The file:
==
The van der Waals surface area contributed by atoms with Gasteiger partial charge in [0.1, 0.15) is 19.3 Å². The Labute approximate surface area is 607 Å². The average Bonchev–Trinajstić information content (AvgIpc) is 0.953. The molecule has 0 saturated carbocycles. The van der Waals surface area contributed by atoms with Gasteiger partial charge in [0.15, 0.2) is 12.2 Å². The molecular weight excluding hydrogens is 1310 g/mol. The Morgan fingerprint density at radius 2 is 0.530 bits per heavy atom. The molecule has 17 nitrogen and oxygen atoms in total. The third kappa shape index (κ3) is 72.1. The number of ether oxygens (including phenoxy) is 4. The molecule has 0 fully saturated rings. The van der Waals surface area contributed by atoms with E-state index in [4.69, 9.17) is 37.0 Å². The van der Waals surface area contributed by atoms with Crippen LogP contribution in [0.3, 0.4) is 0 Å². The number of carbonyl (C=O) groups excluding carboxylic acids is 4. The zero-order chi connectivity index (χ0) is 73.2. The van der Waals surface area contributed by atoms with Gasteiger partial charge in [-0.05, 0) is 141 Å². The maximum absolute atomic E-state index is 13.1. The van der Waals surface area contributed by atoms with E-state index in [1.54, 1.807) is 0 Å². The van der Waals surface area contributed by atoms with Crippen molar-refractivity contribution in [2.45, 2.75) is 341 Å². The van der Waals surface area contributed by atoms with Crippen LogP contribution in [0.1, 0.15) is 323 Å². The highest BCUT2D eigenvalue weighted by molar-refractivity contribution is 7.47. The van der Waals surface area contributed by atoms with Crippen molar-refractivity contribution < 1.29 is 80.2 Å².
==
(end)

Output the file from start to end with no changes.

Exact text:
The van der Waals surface area contributed by atoms with Gasteiger partial charge in [0.1, 0.15) is 19.3 Å². The Labute approximate surface area is 607 Å². The average Bonchev–Trinajstić information content (AvgIpc) is 0.953. The molecule has 0 saturated carbocycles. The van der Waals surface area contributed by atoms with Gasteiger partial charge in [0.15, 0.2) is 12.2 Å². The molecular weight excluding hydrogens is 1310 g/mol. The Morgan fingerprint density at radius 2 is 0.530 bits per heavy atom. The molecule has 17 nitrogen and oxygen atoms in total. The third kappa shape index (κ3) is 72.1. The number of ether oxygens (including phenoxy) is 4. The molecule has 0 fully saturated rings. The van der Waals surface area contributed by atoms with E-state index in [4.69, 9.17) is 37.0 Å². The van der Waals surface area contributed by atoms with Crippen LogP contribution in [0.3, 0.4) is 0 Å². The number of carbonyl (C=O) groups excluding carboxylic acids is 4. The zero-order chi connectivity index (χ0) is 73.2. The van der Waals surface area contributed by atoms with Gasteiger partial charge in [-0.05, 0) is 141 Å². The maximum absolute atomic E-state index is 13.1. The van der Waals surface area contributed by atoms with E-state index in [1.54, 1.807) is 0 Å². The van der Waals surface area contributed by atoms with Crippen molar-refractivity contribution in [2.45, 2.75) is 341 Å². The van der Waals surface area contributed by atoms with Crippen LogP contribution in [0.1, 0.15) is 323 Å². The highest BCUT2D eigenvalue weighted by molar-refractivity contribution is 7.47. The van der Waals surface area contributed by atoms with Crippen molar-refractivity contribution < 1.29 is 80.2 Å².